Originally published on Mar. 8, 2017
With legal marijuana sales still over a year away, one Massachusetts town has already said no to pot shops.
Eighty-nine Massachusetts municipalities voted against Question 4 in November, the ballot initiative that legalized recreational use and sales of the intoxicating plant. Pro-pot advocates wonder if Westborough is the proverbial shoe dropping.
Sales in Colorado, a pioneer in legalizing recreational marijuana, show a harmonious relationship between towns that allow pot shops and those that opt out.
“This money has been really good for us,” said Rebecca Davis, finance director of Manitou Springs, Colorado.
The tiny mountainside town boasts a population of just over 5,000, but when it’s bigger neighbors said “no” to retail pot sales, it paved the way for big revenues.
In Colorado, more than half of the state’s towns have opted out of retail sales, but with an estimated $1 billion in sales last year, you don’t hear many people complaining.
In Manitou, a little more than 6 percent of all retail marijuana sales, raised through taxes, goes directly back to the town.
Though Davis said state privacy laws prohibited her from disclosing the exact amount the town has brought in, she did say the urban renewal district, where both of Manitou Springs’ marijuana stores are located, has seen about $1 million more in sales tax revenue since retail marijuana sales were legalized. Since urban renewal districts hold onto one-third of the sales tax earned within their borders, that means about another $2 million is going to the town.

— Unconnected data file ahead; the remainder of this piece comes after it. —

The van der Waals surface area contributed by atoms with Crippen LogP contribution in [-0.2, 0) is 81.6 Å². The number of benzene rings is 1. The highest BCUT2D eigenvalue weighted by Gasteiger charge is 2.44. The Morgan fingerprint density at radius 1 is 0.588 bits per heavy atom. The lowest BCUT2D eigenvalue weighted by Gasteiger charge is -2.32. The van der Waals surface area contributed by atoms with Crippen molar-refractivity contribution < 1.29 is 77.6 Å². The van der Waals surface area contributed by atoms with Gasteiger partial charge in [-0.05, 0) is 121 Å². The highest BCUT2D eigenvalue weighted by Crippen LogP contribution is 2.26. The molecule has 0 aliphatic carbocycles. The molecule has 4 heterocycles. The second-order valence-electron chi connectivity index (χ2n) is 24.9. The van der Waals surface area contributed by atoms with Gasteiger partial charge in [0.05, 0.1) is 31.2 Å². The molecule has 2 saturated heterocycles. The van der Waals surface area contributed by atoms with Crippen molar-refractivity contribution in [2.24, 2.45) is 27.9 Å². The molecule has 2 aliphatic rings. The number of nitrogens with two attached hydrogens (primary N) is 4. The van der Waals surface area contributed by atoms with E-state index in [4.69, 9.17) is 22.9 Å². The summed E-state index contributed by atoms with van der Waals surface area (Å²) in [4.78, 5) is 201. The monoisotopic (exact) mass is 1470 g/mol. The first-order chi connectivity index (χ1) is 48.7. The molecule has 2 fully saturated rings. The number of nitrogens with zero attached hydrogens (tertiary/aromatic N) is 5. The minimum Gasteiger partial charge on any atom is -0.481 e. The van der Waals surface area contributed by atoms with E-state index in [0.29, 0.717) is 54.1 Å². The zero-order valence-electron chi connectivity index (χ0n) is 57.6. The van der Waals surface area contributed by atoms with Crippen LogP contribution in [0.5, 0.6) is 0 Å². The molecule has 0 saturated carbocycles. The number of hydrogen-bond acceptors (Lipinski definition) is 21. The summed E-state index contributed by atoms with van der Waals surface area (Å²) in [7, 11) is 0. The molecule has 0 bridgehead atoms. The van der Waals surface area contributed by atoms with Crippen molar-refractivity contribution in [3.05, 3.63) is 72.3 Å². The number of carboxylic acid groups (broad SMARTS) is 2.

You do the math.
Davis said the town has used the cash influx to make improvements to their fire station, roads, and build up their flood resiliency infrastructure.
But it's not just town needs that have benefited. There's a new restaurant and two new hotels nearby Manitou Springs' pot shops, which Davis attributed to an influx of pot tourists.
Statewide in 2015 pot tourism was a $100 million economy, according to Marijuana Business Daily.
Massachusetts cities and towns have similar l ocal control options when it comes to taxes — they can tack an additional 2 percent on retail marijuana sales.
“That’s the law and I think many communities will look at it and think it’s a good revenue opportunity,” said Sen. Pat Jehlen, D-Somerville.
Jehlen, who supported legalization and heads the legislature’s newly formed Joint Commission on Marijuana, didn’t want to say much regarding her opinion on whether cities and towns should opt in or out on retail sales.
“That’s what the hearings are for,” she said.
If some lawmakers get their way, it could become a lot easier for Massachusetts towns to “just say no” to retail pot shops.
Currently the city or town council needs to obtain signatures from 10 percent of registered voters to trigger a referendum to opt out of retail sales. In Colorado, where 156 out of the state’s 271 cities and towns have said no to retail pot stores, a simple majority by a municipality’s governing board will do.